- Calling someone between 5 and 7 p.m. is, in theory, interrupting dinner (and therefore rude).
- A hand towel is not a sponge, or a rag.
- Babies should be dressed like babies — meaning no tulle, sequins or other bedazzling.
- Email responses should take no more than 24 hours. Continue reading
I don’t care for cats.
Forget that. If we’re being honest, I kind of hate them — but I have good reason.
They can kill me.
And it’s not their claws or teeth that would do the deed, but their fur. Bottom line: I’m severely allergic. Continue reading
Many, many moons ago I’d get my hair cut at a small place in a strip mall in my hometown. The only two stylists at this joint were the owners — let’s call them Polly and Beatrice.
I’d get my hair cut by Beatrice, for $10. This was the perfect price for a college student in 1999. And, since she was the owner (AKA not paying booth rental fees or turning her earnings over to a salon head), I did not tip.
Suddenly, I’d come home from break and she’d never have availability. This was odd seeing as I would previously get in the same day. I tried a few more times, with the same results. Continue reading
Originally, a portion of the restaurant’s address and the diner’s signature was visible. I have removed those details.
I got involved in an interesting conversation on Facebook this morning regarding tips. A waiter posted a photo of a receipt where he received $6.54 on an $85.46 bill with the caption “This is not okay people.”
I agree. That’s a lousy tip. And, knowing this particular individual casually, I suspect he’s not one to offer service that warranted a less-than-10-percent gratuity. What perplexed me, though, was how some of the commenters (conversation below) jumped to comment on the financial situation of the diner(s).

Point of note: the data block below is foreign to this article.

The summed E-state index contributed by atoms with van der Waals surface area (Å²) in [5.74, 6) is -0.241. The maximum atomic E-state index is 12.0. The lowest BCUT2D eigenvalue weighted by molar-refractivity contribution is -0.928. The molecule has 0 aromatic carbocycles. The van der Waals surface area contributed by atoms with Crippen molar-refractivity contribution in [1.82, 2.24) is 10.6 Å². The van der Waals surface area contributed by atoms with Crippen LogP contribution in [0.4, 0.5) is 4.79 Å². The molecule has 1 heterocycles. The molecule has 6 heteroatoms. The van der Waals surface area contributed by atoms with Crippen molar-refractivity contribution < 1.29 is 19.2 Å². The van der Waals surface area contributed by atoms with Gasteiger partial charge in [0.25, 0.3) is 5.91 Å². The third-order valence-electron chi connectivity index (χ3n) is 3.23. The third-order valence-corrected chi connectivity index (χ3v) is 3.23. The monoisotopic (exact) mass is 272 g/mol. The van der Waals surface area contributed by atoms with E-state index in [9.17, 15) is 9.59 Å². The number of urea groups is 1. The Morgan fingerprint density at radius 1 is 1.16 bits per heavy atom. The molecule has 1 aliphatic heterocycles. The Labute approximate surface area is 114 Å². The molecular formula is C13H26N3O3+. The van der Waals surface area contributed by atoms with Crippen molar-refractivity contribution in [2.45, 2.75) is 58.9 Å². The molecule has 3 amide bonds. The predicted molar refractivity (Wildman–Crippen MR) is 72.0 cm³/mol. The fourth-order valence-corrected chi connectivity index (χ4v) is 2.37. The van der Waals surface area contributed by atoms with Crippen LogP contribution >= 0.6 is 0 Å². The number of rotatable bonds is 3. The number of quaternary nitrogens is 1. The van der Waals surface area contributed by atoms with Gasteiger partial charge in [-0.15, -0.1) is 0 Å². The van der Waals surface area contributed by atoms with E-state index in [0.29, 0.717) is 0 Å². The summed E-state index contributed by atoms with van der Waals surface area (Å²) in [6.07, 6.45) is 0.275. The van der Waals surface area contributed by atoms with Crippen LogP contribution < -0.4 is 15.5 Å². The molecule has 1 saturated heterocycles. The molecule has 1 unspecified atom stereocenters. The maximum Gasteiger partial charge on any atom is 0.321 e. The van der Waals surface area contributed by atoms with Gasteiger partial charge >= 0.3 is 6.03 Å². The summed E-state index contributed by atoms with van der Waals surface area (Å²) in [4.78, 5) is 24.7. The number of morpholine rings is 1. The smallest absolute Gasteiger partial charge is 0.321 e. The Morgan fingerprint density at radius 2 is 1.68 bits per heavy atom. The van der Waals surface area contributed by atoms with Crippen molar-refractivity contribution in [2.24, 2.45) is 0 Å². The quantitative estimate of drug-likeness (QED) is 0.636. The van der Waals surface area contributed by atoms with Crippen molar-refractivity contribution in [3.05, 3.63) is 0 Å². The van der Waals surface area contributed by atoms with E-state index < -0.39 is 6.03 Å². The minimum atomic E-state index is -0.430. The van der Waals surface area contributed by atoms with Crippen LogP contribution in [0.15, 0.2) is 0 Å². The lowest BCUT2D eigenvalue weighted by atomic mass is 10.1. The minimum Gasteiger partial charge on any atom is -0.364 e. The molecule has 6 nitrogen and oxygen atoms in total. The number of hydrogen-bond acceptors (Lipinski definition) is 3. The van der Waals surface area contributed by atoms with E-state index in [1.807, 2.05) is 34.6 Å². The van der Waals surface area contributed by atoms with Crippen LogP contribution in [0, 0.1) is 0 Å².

Tips are not guaranteed. They are earned. Lousy tips happen for all sorts of reasons — people didn’t like what they chose/ordered or they thought the service out of the kitchen was too slow (both of which aren’t the waitstaff’s fault, but that doesn’t mean some diners won’t blame them). It could be as simple as a personality clash. Perhaps a waiter or waitress reminds the person picking up the tab of someone they don’t like, personally or professionally. Maybe it was matter of a bad day. Continue reading
During her “Jersey Shore” days, Nicole “Snooki” Polizzi made headlines for drunken debauchery. Today, the mom of one-almost-two has people talking again. This time, for using an expectant mom parking spot at Babies ‘R Us.
Snooki is pregnant, but she’s not pregnant “enough,” according to detractors who got all badooglafied after the former reality star posted a photo of herself on Instagram pulling into the special spot.
They argue she plasters the media – social and traditional — with talk of her healthy lifestyle, and shares photos of herself lifting tires like she’s a member of CrossFit. That, they say, means she doesn’t “need” a special space. Continue reading
Earlier this week, Gwyneth Paltrow was quoted as telling E! online regular folks — those of us who work in an office and have a (fairly standard) start and end time — have it easier than actors and actresses.
Specifically, she said “I think it’s different when you have an office job, because it’s routine and, you know, you can do all the stuff in the morning and then you come home in the evening. … When you’re shooting a movie, they’re like, ‘We need you to go to Wisconsin for two weeks,’ and then you work 14 hours a day and that part of it is very difficult. I think to have a regular job and be a mom is not as, of course there are challenges, but it’s not like being on set.” Continue reading